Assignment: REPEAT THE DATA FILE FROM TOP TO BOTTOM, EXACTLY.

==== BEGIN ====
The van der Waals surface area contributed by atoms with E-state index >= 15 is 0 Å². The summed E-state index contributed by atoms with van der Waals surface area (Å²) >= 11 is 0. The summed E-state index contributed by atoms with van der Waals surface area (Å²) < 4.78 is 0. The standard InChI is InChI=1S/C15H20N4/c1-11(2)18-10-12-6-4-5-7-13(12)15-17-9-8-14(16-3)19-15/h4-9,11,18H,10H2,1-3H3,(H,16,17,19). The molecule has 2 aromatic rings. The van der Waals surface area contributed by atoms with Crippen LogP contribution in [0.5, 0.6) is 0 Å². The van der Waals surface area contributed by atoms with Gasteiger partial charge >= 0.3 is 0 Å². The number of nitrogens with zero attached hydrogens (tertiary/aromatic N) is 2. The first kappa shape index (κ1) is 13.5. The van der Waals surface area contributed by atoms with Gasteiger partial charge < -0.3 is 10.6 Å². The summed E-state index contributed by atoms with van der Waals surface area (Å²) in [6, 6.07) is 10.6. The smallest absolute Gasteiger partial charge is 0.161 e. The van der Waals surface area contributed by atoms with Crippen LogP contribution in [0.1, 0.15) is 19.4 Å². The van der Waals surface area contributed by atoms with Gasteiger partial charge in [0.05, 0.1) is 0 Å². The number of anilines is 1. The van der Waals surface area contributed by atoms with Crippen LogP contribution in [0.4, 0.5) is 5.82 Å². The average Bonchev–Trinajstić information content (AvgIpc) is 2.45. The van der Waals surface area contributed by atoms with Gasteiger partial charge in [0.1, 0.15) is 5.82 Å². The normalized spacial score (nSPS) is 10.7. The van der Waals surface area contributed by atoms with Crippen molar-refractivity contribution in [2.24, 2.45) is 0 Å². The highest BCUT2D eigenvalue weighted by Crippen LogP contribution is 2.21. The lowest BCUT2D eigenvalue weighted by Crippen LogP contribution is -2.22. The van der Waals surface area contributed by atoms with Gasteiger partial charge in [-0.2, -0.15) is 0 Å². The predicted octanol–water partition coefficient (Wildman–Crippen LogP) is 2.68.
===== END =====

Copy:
The van der Waals surface area contributed by atoms with E-state index >= 15 is 0 Å². The summed E-state index contributed by atoms with van der Waals surface area (Å²) >= 11 is 0. The summed E-state index contributed by atoms with van der Waals surface area (Å²) < 4.78 is 0. The standard InChI is InChI=1S/C15H20N4/c1-11(2)18-10-12-6-4-5-7-13(12)15-17-9-8-14(16-3)19-15/h4-9,11,18H,10H2,1-3H3,(H,16,17,19). The molecule has 2 aromatic rings. The van der Waals surface area contributed by atoms with Crippen LogP contribution in [0.5, 0.6) is 0 Å². The van der Waals surface area contributed by atoms with Gasteiger partial charge >= 0.3 is 0 Å². The number of nitrogens with zero attached hydrogens (tertiary/aromatic N) is 2. The first kappa shape index (κ1) is 13.5. The van der Waals surface area contributed by atoms with Gasteiger partial charge < -0.3 is 10.6 Å². The summed E-state index contributed by atoms with van der Waals surface area (Å²) in [6, 6.07) is 10.6. The smallest absolute Gasteiger partial charge is 0.161 e. The van der Waals surface area contributed by atoms with Crippen LogP contribution in [0.1, 0.15) is 19.4 Å². The van der Waals surface area contributed by atoms with Gasteiger partial charge in [0.05, 0.1) is 0 Å². The number of anilines is 1. The van der Waals surface area contributed by atoms with Crippen LogP contribution in [0.4, 0.5) is 5.82 Å². The average Bonchev–Trinajstić information content (AvgIpc) is 2.45. The van der Waals surface area contributed by atoms with Gasteiger partial charge in [0.1, 0.15) is 5.82 Å². The normalized spacial score (nSPS) is 10.7. The van der Waals surface area contributed by atoms with Crippen molar-refractivity contribution in [2.24, 2.45) is 0 Å². The highest BCUT2D eigenvalue weighted by Crippen LogP contribution is 2.21. The lowest BCUT2D eigenvalue weighted by Crippen LogP contribution is -2.22. The van der Waals surface area contributed by atoms with Gasteiger partial charge in [-0.2, -0.15) is 0 Å². The predicted octanol–water partition coefficient (Wildman–Crippen LogP) is 2.68.